Run npm run serve to start the development server and then navigate to the Blank example.

#npm run serve

create_react_chatbot_samples_1

ChatBot Samples Application Launch Page

If you see the above you have successfully started the service. Now we will configure it to point to the FinancialBot.

Inside the directory /chatwidget_web/dist/Blank/settings.js

create_react_chatbot_samples_2

Change URI, channel, chatTitle, and miniTitle with your settings.

chatTitle: FinancialBot
miniTitle: Lets Chat

Save and refresh your browser (there is no need to restart). Click the ‘Let’s chat’ to open the chat window.

create_react_chatbot_samples_3

ChatBot Sample Application Running

You have successfully set up the samples JavaScript web client.

Create the foundation React Application

First create and start a barebones application using the npm/React commands below.

#npm install -g create-react-app

#create-react-app chatbot-client

#cd chatbot-client

#npm start

Your browser should be launched and navigated to http://localhost:3000/. You should see the below.

React Hello World

React Welcome Page

Create the new Chat React Component (Chat.jsx) inside the src directory. JSX is a syntax extension to JavaScript which is used by React for templating instead of normal JavaScript. It allows you to write HTML/XML-like structures in the same file as you write JavaScript code. Further reading in the links below.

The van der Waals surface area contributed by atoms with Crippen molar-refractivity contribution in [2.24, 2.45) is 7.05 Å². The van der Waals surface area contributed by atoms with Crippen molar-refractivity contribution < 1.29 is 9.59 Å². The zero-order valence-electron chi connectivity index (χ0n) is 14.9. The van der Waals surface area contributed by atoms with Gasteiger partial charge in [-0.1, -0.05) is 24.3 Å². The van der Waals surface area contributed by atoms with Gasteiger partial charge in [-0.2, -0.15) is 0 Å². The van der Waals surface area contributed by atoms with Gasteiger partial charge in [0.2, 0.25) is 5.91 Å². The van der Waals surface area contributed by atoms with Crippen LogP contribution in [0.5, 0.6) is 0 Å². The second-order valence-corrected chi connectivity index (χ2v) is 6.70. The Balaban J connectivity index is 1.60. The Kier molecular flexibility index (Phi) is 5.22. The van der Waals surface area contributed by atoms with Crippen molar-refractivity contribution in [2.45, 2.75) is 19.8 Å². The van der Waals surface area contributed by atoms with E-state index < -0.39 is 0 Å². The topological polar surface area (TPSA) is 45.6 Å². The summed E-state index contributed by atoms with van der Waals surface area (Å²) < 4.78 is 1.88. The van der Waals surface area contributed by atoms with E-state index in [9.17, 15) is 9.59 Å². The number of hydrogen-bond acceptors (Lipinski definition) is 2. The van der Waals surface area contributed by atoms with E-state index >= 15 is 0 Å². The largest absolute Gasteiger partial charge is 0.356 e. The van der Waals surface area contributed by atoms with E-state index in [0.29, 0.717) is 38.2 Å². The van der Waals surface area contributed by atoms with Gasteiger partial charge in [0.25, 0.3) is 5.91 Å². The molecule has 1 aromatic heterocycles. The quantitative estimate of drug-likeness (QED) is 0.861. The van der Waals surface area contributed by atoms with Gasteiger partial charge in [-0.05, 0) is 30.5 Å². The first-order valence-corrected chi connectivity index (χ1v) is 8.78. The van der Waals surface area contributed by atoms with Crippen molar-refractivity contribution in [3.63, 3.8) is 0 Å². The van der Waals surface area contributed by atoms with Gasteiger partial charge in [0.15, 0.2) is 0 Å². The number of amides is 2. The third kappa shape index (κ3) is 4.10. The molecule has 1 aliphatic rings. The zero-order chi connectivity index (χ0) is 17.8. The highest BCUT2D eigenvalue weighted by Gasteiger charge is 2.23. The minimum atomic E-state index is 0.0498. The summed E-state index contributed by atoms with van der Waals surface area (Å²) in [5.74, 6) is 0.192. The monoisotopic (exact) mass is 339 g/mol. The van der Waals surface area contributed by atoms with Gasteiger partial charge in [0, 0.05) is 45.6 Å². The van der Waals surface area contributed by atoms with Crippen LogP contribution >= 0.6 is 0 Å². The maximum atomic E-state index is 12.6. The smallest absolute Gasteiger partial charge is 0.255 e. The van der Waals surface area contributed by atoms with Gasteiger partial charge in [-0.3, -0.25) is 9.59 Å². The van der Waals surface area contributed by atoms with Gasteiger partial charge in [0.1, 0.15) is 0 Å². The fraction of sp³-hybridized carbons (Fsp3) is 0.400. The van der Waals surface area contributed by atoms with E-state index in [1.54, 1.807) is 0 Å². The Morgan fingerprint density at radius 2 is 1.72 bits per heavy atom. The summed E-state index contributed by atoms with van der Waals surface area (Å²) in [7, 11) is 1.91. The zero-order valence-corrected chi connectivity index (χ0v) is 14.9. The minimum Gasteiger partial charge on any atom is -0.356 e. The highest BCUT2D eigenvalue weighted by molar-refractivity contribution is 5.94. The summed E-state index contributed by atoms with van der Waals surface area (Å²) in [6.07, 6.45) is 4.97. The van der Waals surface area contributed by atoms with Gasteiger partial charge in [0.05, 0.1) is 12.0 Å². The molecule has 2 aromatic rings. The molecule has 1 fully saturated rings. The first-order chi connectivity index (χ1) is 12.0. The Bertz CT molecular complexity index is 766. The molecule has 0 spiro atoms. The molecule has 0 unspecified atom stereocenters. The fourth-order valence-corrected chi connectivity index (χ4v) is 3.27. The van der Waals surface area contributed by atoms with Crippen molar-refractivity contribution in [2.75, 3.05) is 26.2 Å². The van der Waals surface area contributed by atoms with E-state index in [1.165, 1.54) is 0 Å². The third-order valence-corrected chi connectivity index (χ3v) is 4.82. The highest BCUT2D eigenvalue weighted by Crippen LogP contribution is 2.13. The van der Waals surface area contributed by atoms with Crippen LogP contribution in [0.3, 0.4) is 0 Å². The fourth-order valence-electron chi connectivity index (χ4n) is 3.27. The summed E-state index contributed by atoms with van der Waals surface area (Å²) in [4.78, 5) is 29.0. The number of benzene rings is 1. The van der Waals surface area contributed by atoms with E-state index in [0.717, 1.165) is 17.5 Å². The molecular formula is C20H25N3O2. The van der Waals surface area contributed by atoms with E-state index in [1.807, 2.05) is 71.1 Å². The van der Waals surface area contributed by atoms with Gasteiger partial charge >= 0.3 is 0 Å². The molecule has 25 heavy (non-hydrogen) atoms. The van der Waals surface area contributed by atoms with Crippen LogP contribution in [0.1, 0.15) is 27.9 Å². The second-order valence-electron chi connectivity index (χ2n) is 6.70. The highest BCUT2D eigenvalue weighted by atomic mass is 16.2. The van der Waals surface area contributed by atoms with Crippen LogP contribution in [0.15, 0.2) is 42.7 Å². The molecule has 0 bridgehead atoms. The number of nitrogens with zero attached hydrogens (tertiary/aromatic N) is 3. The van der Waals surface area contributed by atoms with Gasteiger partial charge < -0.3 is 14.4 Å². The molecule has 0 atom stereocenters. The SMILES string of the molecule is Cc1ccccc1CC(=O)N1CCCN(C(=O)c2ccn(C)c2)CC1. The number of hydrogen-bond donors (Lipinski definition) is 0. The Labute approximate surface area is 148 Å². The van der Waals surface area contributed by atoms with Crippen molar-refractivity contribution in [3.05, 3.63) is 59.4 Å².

Inside App.js, replace the contents of the render method to include your new component.

<div>
 <Chat/>
</div>

Add the Component to the imports:

import Chat from "./Chat";

Inside Chat.js, add the basic Component layout and your divs to prepare for formatting and outputting of your messages:

import React from 'react';
import React, { Component } from 'react'

class Chat extends Component {
 constructor(props) {
	super(props);
 }
 render() {
 return (
   <div className="Chat-container">
      <div className="Chat-row">
        <div className="Chat-column">
          <div className="Chat-card">
            <div className="Chat-body">
                  <div className="Chat-title">Financial React Based Chatbot</div>
                  <div className="Chat-messages"> Message output div </div>
            </div>
            <div className="Chat-footer"> Submit button div  </div>
          </div>
        </div>
      </div>
   </div>
  );
 }
}

export default Chat;

Create a css file, Chat.css file to add styling. Import it within your Chat.js file.

import './Chat.css';

Inside Chat.css add your formatting.

.Chat-container{
  width: 24%;
  position: absolute;
  border: 1px solid #0084ff;
  height: 400px;
  right: 15px;
  bottom: 15px;